International Day of Radiology
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|International Day of Radiology|
|Significance||Anniversary of the discovery of the X-ray, raises awareness of the benefits of medical imaging|
|Next time||8 November 2017|
The International Day of Radiology (IDoR) is an annual event promoting the role of medical imaging in modern healthcare. It is celebrated on November 8 each year, and coincides with the anniversary of the discovery of x-rays. It was first introduced in 2012, as a joint initiative, by the European Society of Radiology (ESR), the Radiological Society of North America (RSNA), and the American College of Radiology (ACR).
On November 8, 1895 Wilhelm Conrad Röntgen discovered X-rays, effectively laying the foundation for the new medical discipline of radiology.  The International Day of Radiology is a successor to the European Day of Radiology which was launched in 2011. The first and only European Day of Radiology was held on February 10, 2011 to commemorate the anniversary of Röntgen's death. The European day was organised by the ESR, who later entered into cooperation with the RSNA and the ACR to establish the International Day of Radiology.
The International Day of Radiology 2012 marked the 117th anniversary of Röntgen's discovery of x-rays and the main theme was medical imaging in oncology. The day was celebrated with events in many countries, mostly organised by national professional societies which represent radiologists. Many public lectures on the role of imaging in oncology took place across Europe. In the UK, the Royal College of Radiologists organised a free public lecture at the Wellcome Collection by Dr. Phil O'Connor, who served as head of musculoskeletal imaging at the London 2012 Olympics.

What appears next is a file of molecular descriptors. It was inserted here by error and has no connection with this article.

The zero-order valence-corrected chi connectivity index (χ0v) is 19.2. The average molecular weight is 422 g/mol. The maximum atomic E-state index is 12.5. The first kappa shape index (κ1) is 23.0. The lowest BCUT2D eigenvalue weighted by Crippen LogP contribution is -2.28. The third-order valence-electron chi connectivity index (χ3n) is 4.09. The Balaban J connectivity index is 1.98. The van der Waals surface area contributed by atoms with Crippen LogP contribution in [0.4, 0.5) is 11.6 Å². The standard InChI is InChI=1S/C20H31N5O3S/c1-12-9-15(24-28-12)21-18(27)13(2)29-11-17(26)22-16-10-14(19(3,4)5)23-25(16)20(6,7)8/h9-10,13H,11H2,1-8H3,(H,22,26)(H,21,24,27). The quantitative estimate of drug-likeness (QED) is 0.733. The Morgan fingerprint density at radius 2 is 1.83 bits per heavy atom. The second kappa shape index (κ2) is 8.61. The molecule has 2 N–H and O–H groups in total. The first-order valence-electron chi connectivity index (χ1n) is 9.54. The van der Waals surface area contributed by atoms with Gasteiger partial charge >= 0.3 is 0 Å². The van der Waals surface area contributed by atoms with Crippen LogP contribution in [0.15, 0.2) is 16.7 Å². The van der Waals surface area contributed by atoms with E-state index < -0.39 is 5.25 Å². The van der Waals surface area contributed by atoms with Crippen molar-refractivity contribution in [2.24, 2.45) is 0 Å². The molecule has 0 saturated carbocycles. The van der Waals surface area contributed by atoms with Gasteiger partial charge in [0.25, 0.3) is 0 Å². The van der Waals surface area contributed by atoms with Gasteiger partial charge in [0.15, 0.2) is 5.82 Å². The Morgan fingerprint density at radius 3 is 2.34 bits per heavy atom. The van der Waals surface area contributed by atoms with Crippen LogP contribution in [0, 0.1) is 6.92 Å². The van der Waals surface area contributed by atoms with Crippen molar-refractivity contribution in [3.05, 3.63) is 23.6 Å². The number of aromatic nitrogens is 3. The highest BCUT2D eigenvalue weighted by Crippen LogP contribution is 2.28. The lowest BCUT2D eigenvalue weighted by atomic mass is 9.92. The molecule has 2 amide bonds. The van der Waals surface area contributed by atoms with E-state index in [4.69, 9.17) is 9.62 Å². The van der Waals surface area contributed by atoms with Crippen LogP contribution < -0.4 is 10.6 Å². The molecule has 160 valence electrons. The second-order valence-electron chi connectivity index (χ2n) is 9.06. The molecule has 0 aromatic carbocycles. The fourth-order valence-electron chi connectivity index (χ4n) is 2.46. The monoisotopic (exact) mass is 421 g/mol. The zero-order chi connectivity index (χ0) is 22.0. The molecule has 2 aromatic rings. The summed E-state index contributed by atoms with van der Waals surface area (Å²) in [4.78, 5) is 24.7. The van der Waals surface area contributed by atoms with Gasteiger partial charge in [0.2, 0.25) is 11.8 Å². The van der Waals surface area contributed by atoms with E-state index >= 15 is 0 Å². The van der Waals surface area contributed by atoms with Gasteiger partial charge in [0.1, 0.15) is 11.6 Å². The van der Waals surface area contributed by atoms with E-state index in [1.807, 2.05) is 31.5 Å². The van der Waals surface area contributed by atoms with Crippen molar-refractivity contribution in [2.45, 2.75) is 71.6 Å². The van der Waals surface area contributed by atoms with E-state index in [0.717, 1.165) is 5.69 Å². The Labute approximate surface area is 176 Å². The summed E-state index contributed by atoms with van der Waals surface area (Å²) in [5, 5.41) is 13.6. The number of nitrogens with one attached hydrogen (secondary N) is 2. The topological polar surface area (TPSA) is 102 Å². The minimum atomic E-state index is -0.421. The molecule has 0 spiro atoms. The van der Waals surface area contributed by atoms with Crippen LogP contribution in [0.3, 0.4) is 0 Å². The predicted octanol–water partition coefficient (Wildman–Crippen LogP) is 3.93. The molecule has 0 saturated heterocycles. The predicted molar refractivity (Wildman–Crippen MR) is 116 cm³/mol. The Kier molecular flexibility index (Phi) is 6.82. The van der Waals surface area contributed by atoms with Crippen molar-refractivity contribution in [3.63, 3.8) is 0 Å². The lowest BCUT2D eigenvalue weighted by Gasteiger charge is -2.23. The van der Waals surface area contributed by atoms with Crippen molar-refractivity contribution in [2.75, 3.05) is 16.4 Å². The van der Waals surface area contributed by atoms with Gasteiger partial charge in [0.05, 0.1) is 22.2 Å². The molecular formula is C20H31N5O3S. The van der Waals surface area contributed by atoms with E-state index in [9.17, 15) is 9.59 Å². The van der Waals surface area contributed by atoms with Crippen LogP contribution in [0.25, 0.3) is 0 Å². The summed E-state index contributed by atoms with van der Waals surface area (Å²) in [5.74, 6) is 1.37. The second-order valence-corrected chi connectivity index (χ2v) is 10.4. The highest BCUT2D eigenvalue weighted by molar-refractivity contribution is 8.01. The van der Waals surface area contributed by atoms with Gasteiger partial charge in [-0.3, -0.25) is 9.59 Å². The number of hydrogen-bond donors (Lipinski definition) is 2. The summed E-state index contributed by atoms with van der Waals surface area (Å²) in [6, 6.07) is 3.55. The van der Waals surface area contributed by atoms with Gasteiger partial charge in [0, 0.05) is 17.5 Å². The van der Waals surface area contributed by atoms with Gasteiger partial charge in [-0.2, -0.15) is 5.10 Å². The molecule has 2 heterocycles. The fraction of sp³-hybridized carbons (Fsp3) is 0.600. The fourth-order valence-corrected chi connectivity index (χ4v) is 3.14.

The ESR published two booklets to mark the occasion, 'The Story of Radiology', which was created in cooperation with the International Society for the History of Radiology, and 'Making Cancer Visible: the role of cancer in oncology'
- European Society of Radiology
- Radiological Society of North America
- American College of Radiology
- International Society for the History of Radiology